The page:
Chris Johns: UK’s Brexit trade stance is madness without method

Offer of tariff-free access to British economy looks clever but strategy is flawed

The British position is that nothing will change on the day of Brexit: the Border, from their perspective, will remain exactly as it is today. Photograph: Paul Faith/AFP/Getty Images

The British position is that nothing will change on the day of Brexit: the Border, from their perspective, will remain exactly as it is today. Photograph: Paul Faith/AFP/Getty Images

 

Brexit occasionally elicits light-hearted moments: one such is recent speculation that the British negotiating stance is too chaotic, too inept, to be taken seriously: channelling Blackadder, there must be a “cunning plan”.

Brussels diplomats, used to dealing with British civil servants who may be many things but never underprepared, are heard to wonder about what is coming next, what does Theresa May have up her sleeve? There must be method behind the madness, surely?

The UK’s first Brexit position paper, on the customs union, amounted to an exploration of the use of definite and indefinite articles. The UK wants to leave the customs union only to remain a member of a customs union.

The difference is easy to spot: everything stays exactly the same apart from the way in which the new customs union gives Liam Fox, the UK trade secretary, something to do, namely to negotiate trade deals with other countries – something that will be permitted by a customs union but is against the law in the customs union.

This is definitely madness without method. Why would the European Union agree to this? It’s a good question. But, at risk of looking too closely at all of this, there is, perhaps, the merest hint of a strategy behind the apparent chaos. The clue lies with the desire to leave the EU in a formal sense but with as little as possible, in practical terms, changing as a result.

Border

A similar theme emerges in the paper that grapples with the Border. Again, the British position is that nothing will change on the day of Brexit: the Border, from their perspective, will remain exactly as it is today with complete freedom of movement of both goods and people.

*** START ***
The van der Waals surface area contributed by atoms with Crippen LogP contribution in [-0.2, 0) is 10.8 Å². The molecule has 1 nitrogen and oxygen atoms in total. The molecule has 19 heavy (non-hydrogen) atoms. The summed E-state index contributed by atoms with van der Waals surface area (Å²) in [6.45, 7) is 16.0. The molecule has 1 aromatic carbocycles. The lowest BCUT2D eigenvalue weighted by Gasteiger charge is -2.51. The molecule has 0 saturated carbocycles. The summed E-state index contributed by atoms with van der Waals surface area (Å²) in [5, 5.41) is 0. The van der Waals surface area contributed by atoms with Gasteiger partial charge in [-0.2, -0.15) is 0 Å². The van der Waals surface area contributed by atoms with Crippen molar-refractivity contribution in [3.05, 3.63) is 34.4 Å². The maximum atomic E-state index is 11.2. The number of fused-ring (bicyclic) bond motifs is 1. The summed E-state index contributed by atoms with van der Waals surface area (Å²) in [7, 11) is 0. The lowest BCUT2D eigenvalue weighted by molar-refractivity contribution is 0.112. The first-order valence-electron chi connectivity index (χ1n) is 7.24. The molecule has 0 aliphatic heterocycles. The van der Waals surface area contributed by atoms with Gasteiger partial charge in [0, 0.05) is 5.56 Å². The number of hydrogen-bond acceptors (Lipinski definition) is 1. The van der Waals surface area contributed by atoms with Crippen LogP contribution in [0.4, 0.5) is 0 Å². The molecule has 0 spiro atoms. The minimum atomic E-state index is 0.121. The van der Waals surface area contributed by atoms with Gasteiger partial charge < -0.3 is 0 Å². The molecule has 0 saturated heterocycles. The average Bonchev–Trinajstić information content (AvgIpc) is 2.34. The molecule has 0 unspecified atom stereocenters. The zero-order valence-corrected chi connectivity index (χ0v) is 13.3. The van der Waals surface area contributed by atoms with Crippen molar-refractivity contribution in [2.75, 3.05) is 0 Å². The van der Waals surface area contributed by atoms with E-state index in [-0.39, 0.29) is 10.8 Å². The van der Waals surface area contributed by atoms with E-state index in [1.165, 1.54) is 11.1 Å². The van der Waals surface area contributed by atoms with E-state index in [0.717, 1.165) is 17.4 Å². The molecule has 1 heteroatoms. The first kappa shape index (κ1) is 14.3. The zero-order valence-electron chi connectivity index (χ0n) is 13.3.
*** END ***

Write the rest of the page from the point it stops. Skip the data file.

This approach allows the British to claim that if anything goes wrong, it won’t be their fault. Any problem at the Border will be the consequence of Brussels and Dublin putting up obstacles.

It would be a mistake to dismiss this as an empty threat. Just imagine the day after Brexit – particularly the rock-hard variety, the one that involves the UK crashing out without a deal. Imagine the British living up to their promise: no border controls, no customs checks, no change at all.

As a matter of EU law, all of the infrastructure necessary to police this new customs frontier between the EU and the rest of the world would have to be placed on the Irish side of the Border.

Think about that for a second and appreciate the ironies, the discomfort and the expense. All of the border checks inside the Republic. Nothing on the UK side.

Somebody in Whitehall is willing to bet that the Government will put pressure on Brussels to compromise, to do anything to avoid this outcome. Have the British finally discovered some negotiating leverage?

The “no change” idea has broader appeal to the hard Brexiteers. Some members of this club know that there is an economic cost to Brexit – the denials are quieter and less frequent these days.

So the tack has changed: minimise the costs by changing as little as possible, give the world (not just the EU) tariff-free access to the British economy and dump all of the consequential blame on Brussels.

This could, at a very long stretch, be described as a well thought out strategy but for one simple problem: it’s nuts.

WTO rules

As Ian Dunt, a leading Brexit critic, points out, under World Trade Organisation rules once you eliminate your tariffs with the EU you have to do the same for everyone else. The other option, simply reverting to WTO rules – advocated this week by the right-wing Institute of Economic Affairs – looks mild-mannered by comparison but would involve the UK having to build customs infrastructure on their side of the Border.

The idea that Britain could unilaterally open its (trade) borders to everybody is being pushed by free-market fundamentalists trapped in a 19th-century way of thinking.

Product standards and labour market rules are but two out of many areas where 21st-century regulations are much more significant than Victorian-era tariff barriers.

At the very least, what’s left of British manufacturing would be eviscerated by dropping all existing tariffs. Which is but one irony since many Brexit voters were precisely those left behind by the shrinking of the UK’s traditional industries.

If there is serious thinking going on it is well concealed. But all of the pointers are to a growing acceptance that there will be an economic price to be paid for Brexit. Serious people are trying to figure out how to keep these costs down. Unserious people are pinning their hopes on “no deal” and tariff-free trade.

That’s the ship of fools, the one Socrates eerily described millennia ago, where everyone wants to steer the boat, no one knows how, but all stand ready to cut down anyone who actually can navigate treacherous waters. Mutiny and madness are the inevitable results.

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